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Recently, the US Senate passed a bill about the situation in Hong Kong.

Some core points from the bill:

  • impose sanctions on Chinese officials
  • review the special autonomous status it grants Hong Kong in trade considerations. For now US treats China and HK differently while trading.
  • many words about commiting a freedom by the US

The third point is less concrete and in fact, common in US foreign claims - so it is harmless. But first two are definitely not. First two points look like an attempt to spread US laws to foreign countries.

Can it formally be treated as foreign interference into China's inner dealings?

  • That link requires signing in to nytimes to read. Can you summarize the important parts in your question please? – AHamilton Nov 22 at 11:24
  • @AHamilton, I'll make a try and give some abstract. – user2501323 Nov 22 at 11:28
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    I think you can read 10 or so free articles a month on the NY Times’ web pages. – Jan Nov 22 at 12:13
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    @JustMe Probably not. My browsers clean cookies at the end of a setting and thus my free articles at the Süddeutsche reset but the NYT’s don’t. I believe they’re more sophisticated. – Jan Nov 22 at 17:28
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    The EU should have implemented similar sanctions against the U.S. Too bad most of the EU states are U.S puppet states. – dan-klasson Nov 22 at 22:39
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Yes the Senate bill can be framed as an attempt by the U.S. to influence China. Whether that is a bad thing or not depends on your own beliefs. The U.S. commonly uses trade restrictions and sanctions to attempt to bring about change in other nations that it believes are acting against the interests of the U.S.. Iran continually faces sanctions for their support of terror abroad and attempt to develop nuclear weapons. Russia also faced sanctions for annexing the Crimean peninsula.

Countries try to influence each other all the time and through all different sorts of methods. Most countries accept it to a reasonable degree, China has become particularly more aggressive in spreading pro-China sentiment. There have been many people claim China is overplaying their hand, and backlash has been long overdue. China can claim this is an attempt to influence their inner dealings, but that doesn't really change anything for them unless they want to escalate tensions with the U.S. The U.S. interferes with pretty much every other country and has as they see fit since the end of WWII.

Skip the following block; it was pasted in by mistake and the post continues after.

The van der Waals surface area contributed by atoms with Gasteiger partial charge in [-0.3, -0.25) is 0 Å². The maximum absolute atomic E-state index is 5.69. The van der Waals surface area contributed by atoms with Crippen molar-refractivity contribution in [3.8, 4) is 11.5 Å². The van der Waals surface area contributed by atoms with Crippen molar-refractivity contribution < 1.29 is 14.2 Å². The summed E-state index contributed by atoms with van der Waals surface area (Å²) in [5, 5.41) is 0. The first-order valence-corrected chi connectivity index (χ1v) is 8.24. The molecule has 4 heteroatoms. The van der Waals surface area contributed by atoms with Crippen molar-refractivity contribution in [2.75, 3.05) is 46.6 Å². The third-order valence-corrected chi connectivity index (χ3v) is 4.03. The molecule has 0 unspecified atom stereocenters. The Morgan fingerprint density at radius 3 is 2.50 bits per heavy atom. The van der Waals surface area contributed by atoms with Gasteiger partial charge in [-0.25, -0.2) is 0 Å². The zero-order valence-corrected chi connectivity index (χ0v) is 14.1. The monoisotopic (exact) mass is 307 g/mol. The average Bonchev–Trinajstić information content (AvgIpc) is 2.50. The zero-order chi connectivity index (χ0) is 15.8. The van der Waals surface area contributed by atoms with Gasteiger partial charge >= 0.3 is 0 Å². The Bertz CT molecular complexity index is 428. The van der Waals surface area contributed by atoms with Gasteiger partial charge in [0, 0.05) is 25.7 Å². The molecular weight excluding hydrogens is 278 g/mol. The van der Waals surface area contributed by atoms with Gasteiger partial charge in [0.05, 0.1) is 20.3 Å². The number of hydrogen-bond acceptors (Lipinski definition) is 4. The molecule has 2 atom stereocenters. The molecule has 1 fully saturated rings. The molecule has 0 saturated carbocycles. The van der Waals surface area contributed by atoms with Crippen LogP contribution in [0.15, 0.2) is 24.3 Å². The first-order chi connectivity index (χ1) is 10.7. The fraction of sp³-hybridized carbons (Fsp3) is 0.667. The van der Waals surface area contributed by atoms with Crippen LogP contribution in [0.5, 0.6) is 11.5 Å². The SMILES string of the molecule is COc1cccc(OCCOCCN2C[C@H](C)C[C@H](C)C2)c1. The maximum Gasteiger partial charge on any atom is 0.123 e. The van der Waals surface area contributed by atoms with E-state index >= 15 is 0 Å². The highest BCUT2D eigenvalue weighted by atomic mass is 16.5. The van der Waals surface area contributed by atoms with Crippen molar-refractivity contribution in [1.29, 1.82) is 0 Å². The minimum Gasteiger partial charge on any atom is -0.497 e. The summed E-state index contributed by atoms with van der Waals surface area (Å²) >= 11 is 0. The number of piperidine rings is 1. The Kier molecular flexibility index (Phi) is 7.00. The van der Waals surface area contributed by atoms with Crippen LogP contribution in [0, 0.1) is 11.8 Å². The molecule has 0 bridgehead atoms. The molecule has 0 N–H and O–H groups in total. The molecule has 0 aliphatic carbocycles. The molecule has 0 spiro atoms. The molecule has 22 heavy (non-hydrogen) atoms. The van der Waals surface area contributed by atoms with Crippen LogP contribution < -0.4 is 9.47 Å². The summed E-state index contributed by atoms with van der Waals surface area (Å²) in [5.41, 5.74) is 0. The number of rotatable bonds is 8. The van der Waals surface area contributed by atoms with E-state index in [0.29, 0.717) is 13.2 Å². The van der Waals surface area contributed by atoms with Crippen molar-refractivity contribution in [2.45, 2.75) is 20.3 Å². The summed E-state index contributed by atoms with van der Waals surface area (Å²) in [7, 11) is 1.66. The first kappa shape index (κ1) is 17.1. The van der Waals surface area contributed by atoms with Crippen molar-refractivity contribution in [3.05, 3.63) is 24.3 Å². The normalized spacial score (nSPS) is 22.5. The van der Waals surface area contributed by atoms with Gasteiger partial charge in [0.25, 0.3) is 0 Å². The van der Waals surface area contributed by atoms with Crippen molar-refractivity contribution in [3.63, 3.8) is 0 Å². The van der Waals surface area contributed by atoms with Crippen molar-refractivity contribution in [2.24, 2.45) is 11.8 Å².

• That is a VERY measured answer, thank you. – user2501323 Nov 22 at 14:10
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    It'd be nice to use the word "supposedly" or "so-called" when making a reference to a one-sided view. Iran is supporting various groups that oppose U.S. influence and expansion - and that's why they are being sanctioned. Also there is zero proof of Iran actually attempting to build nuclear weapons. It is a claim that has been vehemently denied by hundreds of Iranian officials and scientists of various ranks. – Mossi Nov 23 at 0:11
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    I would add a note that hiding a country's involvement is much less accepted. – Bobson Nov 24 at 18:09
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Yes, in the same way that any action or inaction of a foreign government can be treated as "foreign interference".

No, it's ordinary diplomacy.

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    @Mossi Foreign interference exists, and is the normal state of affairs. Nations tend to interfere with allies in different ways to enemies. – Caleth Nov 23 at 0:20
  • My original comment: "So you are saying that basically foreign interference does not exist and any attempt by a government to force another government/nation to do as it desires is just normal diplomacy?" I deleted my comment after assuming it was going to lead to a tiring, long-winded, political back-n-forth but looks like all is well! Nevertheless, this Bill is a lever to pressure, influence, and interfere with the way China deals with their neighbours (and with the U.S.). – Mossi Nov 23 at 1:49

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